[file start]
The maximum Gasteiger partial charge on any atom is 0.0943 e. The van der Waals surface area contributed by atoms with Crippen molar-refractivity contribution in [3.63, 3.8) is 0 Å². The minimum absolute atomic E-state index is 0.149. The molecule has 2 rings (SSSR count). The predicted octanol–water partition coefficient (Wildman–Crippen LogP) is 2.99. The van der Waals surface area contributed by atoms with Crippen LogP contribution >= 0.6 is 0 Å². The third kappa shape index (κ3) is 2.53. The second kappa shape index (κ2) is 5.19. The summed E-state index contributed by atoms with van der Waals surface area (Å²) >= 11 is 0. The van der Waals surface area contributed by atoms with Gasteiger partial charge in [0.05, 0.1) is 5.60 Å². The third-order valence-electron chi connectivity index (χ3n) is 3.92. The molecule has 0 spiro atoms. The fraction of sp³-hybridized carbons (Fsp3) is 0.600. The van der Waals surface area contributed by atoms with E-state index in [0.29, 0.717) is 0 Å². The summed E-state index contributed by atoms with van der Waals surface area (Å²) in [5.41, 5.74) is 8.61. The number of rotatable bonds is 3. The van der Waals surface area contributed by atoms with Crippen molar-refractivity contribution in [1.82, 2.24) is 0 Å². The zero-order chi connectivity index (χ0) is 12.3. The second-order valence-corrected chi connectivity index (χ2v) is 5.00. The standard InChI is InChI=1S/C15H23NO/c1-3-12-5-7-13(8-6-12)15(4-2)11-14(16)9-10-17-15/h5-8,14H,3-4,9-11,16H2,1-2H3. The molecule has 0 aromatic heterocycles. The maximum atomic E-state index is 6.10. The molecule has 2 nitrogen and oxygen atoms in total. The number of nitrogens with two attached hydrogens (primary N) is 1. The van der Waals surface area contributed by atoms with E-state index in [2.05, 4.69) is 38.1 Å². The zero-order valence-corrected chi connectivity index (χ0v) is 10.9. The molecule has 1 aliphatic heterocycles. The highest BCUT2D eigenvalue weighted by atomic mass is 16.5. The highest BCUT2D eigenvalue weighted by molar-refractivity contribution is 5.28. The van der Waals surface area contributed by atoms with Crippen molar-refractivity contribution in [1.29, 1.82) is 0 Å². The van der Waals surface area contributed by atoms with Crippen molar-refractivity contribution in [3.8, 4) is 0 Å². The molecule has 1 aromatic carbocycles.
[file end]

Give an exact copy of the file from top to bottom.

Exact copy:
The maximum Gasteiger partial charge on any atom is 0.0943 e. The van der Waals surface area contributed by atoms with Crippen molar-refractivity contribution in [3.63, 3.8) is 0 Å². The minimum absolute atomic E-state index is 0.149. The molecule has 2 rings (SSSR count). The predicted octanol–water partition coefficient (Wildman–Crippen LogP) is 2.99. The van der Waals surface area contributed by atoms with Crippen LogP contribution >= 0.6 is 0 Å². The third kappa shape index (κ3) is 2.53. The second kappa shape index (κ2) is 5.19. The summed E-state index contributed by atoms with van der Waals surface area (Å²) >= 11 is 0. The van der Waals surface area contributed by atoms with Gasteiger partial charge in [0.05, 0.1) is 5.60 Å². The third-order valence-electron chi connectivity index (χ3n) is 3.92. The molecule has 0 spiro atoms. The fraction of sp³-hybridized carbons (Fsp3) is 0.600. The van der Waals surface area contributed by atoms with E-state index in [0.29, 0.717) is 0 Å². The summed E-state index contributed by atoms with van der Waals surface area (Å²) in [5.41, 5.74) is 8.61. The number of rotatable bonds is 3. The van der Waals surface area contributed by atoms with Crippen molar-refractivity contribution in [1.82, 2.24) is 0 Å². The zero-order chi connectivity index (χ0) is 12.3. The second-order valence-corrected chi connectivity index (χ2v) is 5.00. The standard InChI is InChI=1S/C15H23NO/c1-3-12-5-7-13(8-6-12)15(4-2)11-14(16)9-10-17-15/h5-8,14H,3-4,9-11,16H2,1-2H3. The molecule has 0 aromatic heterocycles. The maximum atomic E-state index is 6.10. The molecule has 2 nitrogen and oxygen atoms in total. The number of nitrogens with two attached hydrogens (primary N) is 1. The van der Waals surface area contributed by atoms with E-state index in [2.05, 4.69) is 38.1 Å². The zero-order valence-corrected chi connectivity index (χ0v) is 10.9. The molecule has 1 aliphatic heterocycles. The highest BCUT2D eigenvalue weighted by atomic mass is 16.5. The highest BCUT2D eigenvalue weighted by molar-refractivity contribution is 5.28. The van der Waals surface area contributed by atoms with Crippen molar-refractivity contribution in [1.29, 1.82) is 0 Å². The van der Waals surface area contributed by atoms with Crippen molar-refractivity contribution in [3.8, 4) is 0 Å². The molecule has 1 aromatic carbocycles.